Pictures of the Pagan Russia in Two Parts
by Igor Sravinsky and Nicolas Roerich


  Igor Stravinsky

Millicent Hodson
inspired by Vaslav Nijinsky

  after Nicolas Roerich
reconstructed and supervised
by Kenneth Archer

35 min.


World Premiere
Ballets Russes, Théâtre des Champs-Élysées
Paris, May 29, 1913

Original Cast    
An Old Woman,
300 years old
  Ludmilla Guliuk
The Sage
  Alexander Vorontzov
The Chosen Virgin
  Marie Piltz


Premiere of the reconstructed version
The Joffrey Ballet, Los Angeles, September 30, 1987

Original Cast    
An Old Woman,
300 years old
  Carole Valleskey
The Sage
  Paul Shoemaker
The Chosen Virgin
  Beatriz Rodriguez


Premiere with The Hamburg Ballet
Hamburg, June 28, 2009

Original Cast    
An Old Woman,
300 years old
  Silvia Azzoni
The Sage
  Lloyd Riggins
The Chosen Virgin
  Silvia Azzoni



Synopsis and Scenes
Synopsis as in the original program of the creation

Part I
L’Adoration de la terre – Adoration of the Earth

Les Augures Printaniers, Danses des Adolescentes
The Augurs of Spring, Dances of the Young Girls
Jeu du Rapt
Ritual of Abduction
Rondes Printanières
Spring Rounds
Jeu des Cités Rivales
Ritual of the Rival Tribes
Cortège du Sage
Procession of the Sage
Le Sage, Adoration de la Terre
The Sage, Adoration of the Earth
Danse de la Terre
Dance of the Earth

Part II
Le Sacrifice – The Sacrifice

Cercles Mystérieux des Adolescentes
Mystic Circles of the Young Girls
Glorification de l'Élue
Glorification of the Chosen One
Évocation des Ancêtres
Evocation of the Ancestors
Action rituelle des Ancêtres
Ritual Action of the Ancestors
Danse Sacrale (L'Élue)
Sacrificial Dance (The Chosen One)


Biography – Millicent Hodson and Kenneth Archer

Dance and design team Millicent Hodson and Kenneth Archer are based in London, they reconstruct modern masterpieces and create productions through their partnership Ballets Old and New. Hodson is a choreographer and graphic artist. Archer is a scenic consultant and art historian. They have staged productions for such companies as the Royal Ballet, Covent Garden, Kirov Ballet, Paris Opéra Ballet, Le Ballet de MonteCarlo, Royal Swedish Ballet, Finnish National Ballet, Zurich Ballet, La Scala Ballet, Rome Opera Ballet, Les Grands Ballets Canadiens and the Joffrey Ballet. They have reconstructed works by Nijinsky ("The Rite of Spring", "Jeux", "Till Eulenspiegel") and Balanchine ("Valse triste", "Le Chant du Rossignol", "La Chatte", "Le Bal", "Cotillon") and Borlin ("Dervishes", "Skating Rink", "La Création du Monde", "Within the Quota"). Reconstructions-in-progress include "Chout", Borlin's "L'Homme et son désir" and "Relâche" and Balanchine's "Concurrence". Their original works include "Homage to Isadora Duncan", "Medea" and "Her Children", "Ariadne and the Minotaur", "Clytemnestra", "Les Valses", "Polarities", "Theogonies" and "Pas d'Acier". They are currently working on "The Nocturnal Dances of Don Juan Quixote" (Paris and Helsinki), "Akhmatova Dance Poems" (London) and Nijinsky's "Last Dance" (London). Several television programmes have been made about their productions, among them "The Search for Nijinsky's Rite of Spring" (WNET, NY/BBC, 1989), "Les printemps du Sacre" (ARTE, 1992) and the award-winning "4 Emperors & 1 Nightingale" about "Le Chant du Rossignol" (DUTCH TV 2002). The BBC is produced a docudrama about the first night of "The Rite of Spring". Production sketches by Hodson and Archer have been exhibited internationally. Hodson, who regularly presents her drawings at Gallery K, London, has exhibited in the USA, Europe and Japan. Both frequently publish articles on dance and design and Archer has written for "Art History" and the "Macmillan Dictionary of Art" (UK) and "Pinakoteke" (Moscow). He published "Nicholas Roerich" (Parkstone, 1999). Hodson published "Nijinsky's Crime Against Grace", her book of dance drawings for "The Rite of Spring" (Pendragon, 1996). They give lectures and master classes for museums and universities worldwide.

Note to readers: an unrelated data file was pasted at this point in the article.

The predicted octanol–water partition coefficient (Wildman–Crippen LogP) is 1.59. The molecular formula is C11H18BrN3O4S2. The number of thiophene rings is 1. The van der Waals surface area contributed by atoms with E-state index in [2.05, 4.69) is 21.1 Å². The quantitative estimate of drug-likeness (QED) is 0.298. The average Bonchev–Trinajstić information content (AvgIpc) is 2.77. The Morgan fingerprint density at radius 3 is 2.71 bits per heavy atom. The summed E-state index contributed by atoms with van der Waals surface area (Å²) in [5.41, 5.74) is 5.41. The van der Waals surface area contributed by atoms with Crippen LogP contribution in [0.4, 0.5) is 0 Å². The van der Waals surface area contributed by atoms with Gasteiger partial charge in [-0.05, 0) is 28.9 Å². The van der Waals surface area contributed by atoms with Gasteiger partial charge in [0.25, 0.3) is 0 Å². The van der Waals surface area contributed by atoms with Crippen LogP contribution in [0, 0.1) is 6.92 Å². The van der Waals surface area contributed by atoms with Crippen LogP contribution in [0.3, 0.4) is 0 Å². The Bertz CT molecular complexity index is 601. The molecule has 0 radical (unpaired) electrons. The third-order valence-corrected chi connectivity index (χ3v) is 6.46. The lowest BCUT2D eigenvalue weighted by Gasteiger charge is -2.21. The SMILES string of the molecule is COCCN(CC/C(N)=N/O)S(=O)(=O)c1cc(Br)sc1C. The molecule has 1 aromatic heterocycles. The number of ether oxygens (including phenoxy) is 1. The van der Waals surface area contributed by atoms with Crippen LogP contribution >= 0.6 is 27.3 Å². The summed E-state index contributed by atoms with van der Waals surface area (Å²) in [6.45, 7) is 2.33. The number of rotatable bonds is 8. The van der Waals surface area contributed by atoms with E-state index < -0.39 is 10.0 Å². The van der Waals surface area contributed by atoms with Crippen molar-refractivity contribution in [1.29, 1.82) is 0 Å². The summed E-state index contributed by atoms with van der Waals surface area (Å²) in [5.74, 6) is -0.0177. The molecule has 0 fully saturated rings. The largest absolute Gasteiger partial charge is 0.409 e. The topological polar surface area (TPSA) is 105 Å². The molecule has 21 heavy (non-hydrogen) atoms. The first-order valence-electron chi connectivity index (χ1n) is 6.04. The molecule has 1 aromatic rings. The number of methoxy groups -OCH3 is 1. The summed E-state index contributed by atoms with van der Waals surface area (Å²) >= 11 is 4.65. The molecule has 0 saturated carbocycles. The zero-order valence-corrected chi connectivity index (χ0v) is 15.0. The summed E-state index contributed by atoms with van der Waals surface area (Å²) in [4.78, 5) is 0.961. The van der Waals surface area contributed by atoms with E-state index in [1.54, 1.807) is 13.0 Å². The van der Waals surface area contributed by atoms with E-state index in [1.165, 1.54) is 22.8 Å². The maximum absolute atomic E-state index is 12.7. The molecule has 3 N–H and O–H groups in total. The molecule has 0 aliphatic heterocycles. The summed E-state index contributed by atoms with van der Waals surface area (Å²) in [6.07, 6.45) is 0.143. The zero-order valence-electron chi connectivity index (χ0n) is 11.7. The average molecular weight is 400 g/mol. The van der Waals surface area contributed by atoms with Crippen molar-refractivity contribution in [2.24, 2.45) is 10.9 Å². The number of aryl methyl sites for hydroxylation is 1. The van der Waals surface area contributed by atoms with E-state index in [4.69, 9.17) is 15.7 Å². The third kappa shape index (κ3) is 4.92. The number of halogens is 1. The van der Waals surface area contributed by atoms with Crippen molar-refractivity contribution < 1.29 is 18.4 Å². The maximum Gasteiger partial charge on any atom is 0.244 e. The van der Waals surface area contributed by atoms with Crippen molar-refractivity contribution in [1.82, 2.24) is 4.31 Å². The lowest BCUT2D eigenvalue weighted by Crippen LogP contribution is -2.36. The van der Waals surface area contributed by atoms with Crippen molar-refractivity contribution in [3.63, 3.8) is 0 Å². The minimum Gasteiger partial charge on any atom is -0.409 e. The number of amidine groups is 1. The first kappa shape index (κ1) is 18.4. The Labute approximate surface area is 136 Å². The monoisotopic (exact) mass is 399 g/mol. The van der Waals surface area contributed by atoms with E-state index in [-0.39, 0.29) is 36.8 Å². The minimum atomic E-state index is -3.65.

This work ... changes everything, ... alters the very source of all our aesthetic judgements . ... It marks a date not just in the history of dance and music, but in the history of all the arts. Its beauty spills over into everything.
Jacques Rivière, Nouvelle Revue Française, 1913
(for the world premiere, Paris 1913)

The Rite of Spring is an astonishing ballet, no less so today than in 1913. Nijinsky's genius as a choreographer bursts forth here in the originality of his vision, the depth of his musicality and the grand sense of inevitability that reigns over the whole. Inspired by Roerich, a specialist in the primitive iconography of pagan Russia, Nijinsky created a movement style that would embody both the logic and the frenzy of Stravinsky's music.
(for the premiere of the reconstruction, 1987)

Nijinsky created a piece of art, which even today with his complexity is astonishing, numbing, fascinating.
Hamburger Abendblatt
(Performance of "Sacre" by the Joffrey Ballet during the 15th Hamburg Ballet-Days, 1989)



"Keeping Score" by San Francisco Symphony is a very well made Website that explore the work of Stravinsky, Roerich, Nijinsky and Diaghilev with in-depth interactive content.

Commentaries by
Michael Tilson Thomas, Millicent Hodson and Kenneth Archer

Keeping Score


go backprint